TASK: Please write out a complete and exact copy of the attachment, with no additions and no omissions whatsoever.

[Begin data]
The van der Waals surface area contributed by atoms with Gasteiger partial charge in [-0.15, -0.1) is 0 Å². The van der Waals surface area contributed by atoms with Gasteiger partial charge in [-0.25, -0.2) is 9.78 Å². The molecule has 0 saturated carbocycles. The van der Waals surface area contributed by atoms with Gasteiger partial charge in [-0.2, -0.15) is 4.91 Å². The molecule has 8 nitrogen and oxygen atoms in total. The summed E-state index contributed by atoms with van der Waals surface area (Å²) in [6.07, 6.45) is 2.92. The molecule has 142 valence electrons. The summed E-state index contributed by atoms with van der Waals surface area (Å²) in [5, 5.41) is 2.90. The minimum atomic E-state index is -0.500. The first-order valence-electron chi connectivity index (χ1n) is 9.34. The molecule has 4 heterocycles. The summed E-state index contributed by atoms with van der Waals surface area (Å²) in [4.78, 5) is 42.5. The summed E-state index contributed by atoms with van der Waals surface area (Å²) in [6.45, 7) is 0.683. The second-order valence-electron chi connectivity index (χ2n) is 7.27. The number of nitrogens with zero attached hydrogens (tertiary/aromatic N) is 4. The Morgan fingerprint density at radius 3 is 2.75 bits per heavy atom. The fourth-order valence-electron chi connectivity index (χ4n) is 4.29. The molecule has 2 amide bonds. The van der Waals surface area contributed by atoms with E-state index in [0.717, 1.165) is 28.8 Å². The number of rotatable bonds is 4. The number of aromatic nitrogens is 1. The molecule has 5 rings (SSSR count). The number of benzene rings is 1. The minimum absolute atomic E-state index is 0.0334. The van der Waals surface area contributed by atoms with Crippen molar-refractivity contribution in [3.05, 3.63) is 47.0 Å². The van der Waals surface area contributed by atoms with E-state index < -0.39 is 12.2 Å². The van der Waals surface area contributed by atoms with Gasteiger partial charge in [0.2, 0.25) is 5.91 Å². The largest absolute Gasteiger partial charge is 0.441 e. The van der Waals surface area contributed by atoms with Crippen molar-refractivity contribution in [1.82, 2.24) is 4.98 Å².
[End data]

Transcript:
The van der Waals surface area contributed by atoms with Gasteiger partial charge in [-0.15, -0.1) is 0 Å². The van der Waals surface area contributed by atoms with Gasteiger partial charge in [-0.25, -0.2) is 9.78 Å². The molecule has 0 saturated carbocycles. The van der Waals surface area contributed by atoms with Gasteiger partial charge in [-0.2, -0.15) is 4.91 Å². The molecule has 8 nitrogen and oxygen atoms in total. The summed E-state index contributed by atoms with van der Waals surface area (Å²) in [6.07, 6.45) is 2.92. The molecule has 142 valence electrons. The summed E-state index contributed by atoms with van der Waals surface area (Å²) in [5, 5.41) is 2.90. The minimum atomic E-state index is -0.500. The first-order valence-electron chi connectivity index (χ1n) is 9.34. The molecule has 4 heterocycles. The summed E-state index contributed by atoms with van der Waals surface area (Å²) in [4.78, 5) is 42.5. The summed E-state index contributed by atoms with van der Waals surface area (Å²) in [6.45, 7) is 0.683. The second-order valence-electron chi connectivity index (χ2n) is 7.27. The number of nitrogens with zero attached hydrogens (tertiary/aromatic N) is 4. The Morgan fingerprint density at radius 3 is 2.75 bits per heavy atom. The fourth-order valence-electron chi connectivity index (χ4n) is 4.29. The molecule has 2 amide bonds. The van der Waals surface area contributed by atoms with E-state index in [0.717, 1.165) is 28.8 Å². The number of rotatable bonds is 4. The number of aromatic nitrogens is 1. The molecule has 5 rings (SSSR count). The number of benzene rings is 1. The minimum absolute atomic E-state index is 0.0334. The van der Waals surface area contributed by atoms with Crippen molar-refractivity contribution in [3.05, 3.63) is 47.0 Å². The van der Waals surface area contributed by atoms with E-state index < -0.39 is 12.2 Å². The van der Waals surface area contributed by atoms with Gasteiger partial charge in [0.2, 0.25) is 5.91 Å². The largest absolute Gasteiger partial charge is 0.441 e. The van der Waals surface area contributed by atoms with Crippen molar-refractivity contribution in [1.82, 2.24) is 4.98 Å².